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Phloem Translocation of Foliar-Applied Oxamyl and Its Role in Plant Protection

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Movement of the carbamoyloxime nematicide oxamyl from the foliage to the root and into the rhizosphere was studied in a series of pot experiments and bioassays. Basipetal translocation was demonstrated by the decrease in root galling and virus transmission caused by Longidorus elongatus. Analysis of tissues from potato plants treated with foliar applications of [14C]oxamyl showed that the amount of nematicide symplastically translocated was small. Bioassays using Turbatrix aceti and Xiphinema diversicaudatum indicated that exudates from cucumber plants treated with foliar oxamyl were nematicidal. However, the bioassay results varied widely. Analysis of the exudate by gas-liquid chromatography showed that only very small amounts of nematicide were present. It was concluded that basipetal translocation of oxamyl following foliar applications could confer some protection against nematodes at the root surface, and perhaps even in the immediate rhizosphere, but the amount of nematicidal exudate produced was unlikely to give adequate control of nematodes in the soil mass at any distance from the plants.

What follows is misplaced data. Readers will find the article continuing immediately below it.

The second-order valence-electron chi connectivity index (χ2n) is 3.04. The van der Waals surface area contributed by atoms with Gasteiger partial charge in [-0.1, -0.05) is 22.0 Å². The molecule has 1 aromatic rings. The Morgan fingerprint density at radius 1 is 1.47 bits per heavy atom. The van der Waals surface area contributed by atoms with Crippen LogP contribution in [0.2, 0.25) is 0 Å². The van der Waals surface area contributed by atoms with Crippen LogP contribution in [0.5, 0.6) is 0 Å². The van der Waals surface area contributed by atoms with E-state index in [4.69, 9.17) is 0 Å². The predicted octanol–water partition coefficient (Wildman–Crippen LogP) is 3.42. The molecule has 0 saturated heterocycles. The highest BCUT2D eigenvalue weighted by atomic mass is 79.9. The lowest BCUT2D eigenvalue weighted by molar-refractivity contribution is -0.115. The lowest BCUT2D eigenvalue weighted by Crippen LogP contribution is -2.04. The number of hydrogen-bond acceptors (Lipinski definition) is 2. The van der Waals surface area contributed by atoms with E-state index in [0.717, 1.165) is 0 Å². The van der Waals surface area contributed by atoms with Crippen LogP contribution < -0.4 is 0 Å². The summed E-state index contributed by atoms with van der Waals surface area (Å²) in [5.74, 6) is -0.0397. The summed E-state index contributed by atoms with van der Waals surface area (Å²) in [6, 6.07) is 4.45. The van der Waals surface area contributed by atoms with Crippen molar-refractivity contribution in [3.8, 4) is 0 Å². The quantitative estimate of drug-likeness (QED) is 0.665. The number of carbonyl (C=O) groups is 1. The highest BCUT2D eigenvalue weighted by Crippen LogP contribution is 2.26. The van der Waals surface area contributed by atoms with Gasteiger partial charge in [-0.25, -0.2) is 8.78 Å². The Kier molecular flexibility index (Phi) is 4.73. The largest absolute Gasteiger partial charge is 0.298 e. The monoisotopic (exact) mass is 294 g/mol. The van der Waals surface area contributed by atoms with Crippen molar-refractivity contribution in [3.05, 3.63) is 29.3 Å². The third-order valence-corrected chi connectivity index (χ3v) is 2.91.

Affiliations: 1: Scottish Crop Research Institute, Invergowrie, Dundee DD2 5DA; 2: Rothamsted Experimental Station, Harpenden, Hertfordshire AL5 2JQ; 3: Agricultural Research Corporation, P.O.B. 105, Wad Medani, Sudan

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/content/journals/10.1163/187529285x00562
1985-01-01
2016-12-10

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